Sunday, February 25, 2007

Responding to the Contributions of Citizen Marketers

In my class on Word of Mouth, Buzz, and Viral Marketing Communication I was fortunate to have Jackie Huba visit. Jackie and Ben McConnell, her co-author, are on tour discussing their new book Citizen Marketers: When People Are the Message. A fascinating part of our discussion during her visit was about the role of social media and how companies should respond to citizen marketers (those who generate their own content and advocacy for and about companies).

Jackie believes the true power in social media lies in its ability to foster long-term loyalty and advocacy between companies and customers. While shorter-term campaigns that accomplish strategically important goals have their place in the mix, she feels that ultimately social media and the contributions of citizen marketers is a long-term process of engagement and dialogue. This is what lies behind, at least in part, the following statement in their book: "Social media is the antidote to campaign-based thinking" (p. 172).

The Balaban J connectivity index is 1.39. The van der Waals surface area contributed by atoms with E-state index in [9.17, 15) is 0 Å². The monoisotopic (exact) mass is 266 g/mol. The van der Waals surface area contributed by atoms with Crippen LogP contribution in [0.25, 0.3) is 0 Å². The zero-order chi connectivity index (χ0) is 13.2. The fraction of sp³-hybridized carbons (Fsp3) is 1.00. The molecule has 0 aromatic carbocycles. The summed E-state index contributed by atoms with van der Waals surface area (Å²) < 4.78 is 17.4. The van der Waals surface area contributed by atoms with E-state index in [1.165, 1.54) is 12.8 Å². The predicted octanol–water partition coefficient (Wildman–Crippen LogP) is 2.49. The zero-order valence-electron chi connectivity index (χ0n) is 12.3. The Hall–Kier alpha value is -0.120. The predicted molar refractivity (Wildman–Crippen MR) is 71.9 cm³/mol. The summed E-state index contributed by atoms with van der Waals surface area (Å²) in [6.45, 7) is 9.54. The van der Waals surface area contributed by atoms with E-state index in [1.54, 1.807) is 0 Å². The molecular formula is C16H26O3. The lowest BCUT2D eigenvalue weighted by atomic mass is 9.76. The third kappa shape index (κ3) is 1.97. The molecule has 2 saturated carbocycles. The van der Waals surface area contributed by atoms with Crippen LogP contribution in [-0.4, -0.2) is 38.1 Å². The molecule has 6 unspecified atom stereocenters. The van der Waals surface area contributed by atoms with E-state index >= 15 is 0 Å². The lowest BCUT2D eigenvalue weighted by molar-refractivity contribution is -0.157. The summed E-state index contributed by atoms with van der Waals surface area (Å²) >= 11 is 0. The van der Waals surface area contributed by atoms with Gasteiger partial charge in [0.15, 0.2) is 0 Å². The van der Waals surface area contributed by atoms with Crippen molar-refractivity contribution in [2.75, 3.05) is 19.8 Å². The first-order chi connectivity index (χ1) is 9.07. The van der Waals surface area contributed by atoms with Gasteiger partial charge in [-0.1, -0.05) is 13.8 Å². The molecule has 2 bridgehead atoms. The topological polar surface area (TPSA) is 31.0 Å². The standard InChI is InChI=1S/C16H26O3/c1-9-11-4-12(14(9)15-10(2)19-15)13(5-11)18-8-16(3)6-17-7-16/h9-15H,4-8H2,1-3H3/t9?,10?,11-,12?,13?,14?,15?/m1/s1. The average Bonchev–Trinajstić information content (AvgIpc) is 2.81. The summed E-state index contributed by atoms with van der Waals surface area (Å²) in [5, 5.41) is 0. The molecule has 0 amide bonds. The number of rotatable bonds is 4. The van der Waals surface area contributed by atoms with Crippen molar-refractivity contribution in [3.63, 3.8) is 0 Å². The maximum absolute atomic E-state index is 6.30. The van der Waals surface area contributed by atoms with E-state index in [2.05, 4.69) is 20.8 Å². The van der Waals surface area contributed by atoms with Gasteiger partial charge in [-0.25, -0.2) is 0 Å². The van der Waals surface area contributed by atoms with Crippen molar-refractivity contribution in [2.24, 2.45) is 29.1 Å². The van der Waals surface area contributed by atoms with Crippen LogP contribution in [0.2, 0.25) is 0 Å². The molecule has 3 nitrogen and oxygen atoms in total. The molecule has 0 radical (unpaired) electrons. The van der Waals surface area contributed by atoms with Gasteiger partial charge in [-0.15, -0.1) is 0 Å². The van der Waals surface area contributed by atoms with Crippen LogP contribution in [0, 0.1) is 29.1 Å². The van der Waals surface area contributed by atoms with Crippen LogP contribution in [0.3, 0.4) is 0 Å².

Another fascinating part of our discussion was how companies should respond to the contributions of citizen marketers. I set the context for the question by giving the example of how McDonald's has responded to the contributions of McChronicles (a blog that was discussed in the Citizen Marketers book). I then asked Jackie if there were any guidelines she could offer companies about if and how to respond. She said that each case comes with its own set of opportunities and constraints but that there were at least two principles that could be generalized.

First, find out if you have citizen marketers and what they are saying and doing (most companies are surprised to learn of their advocates and detractors actively working for or against their brands).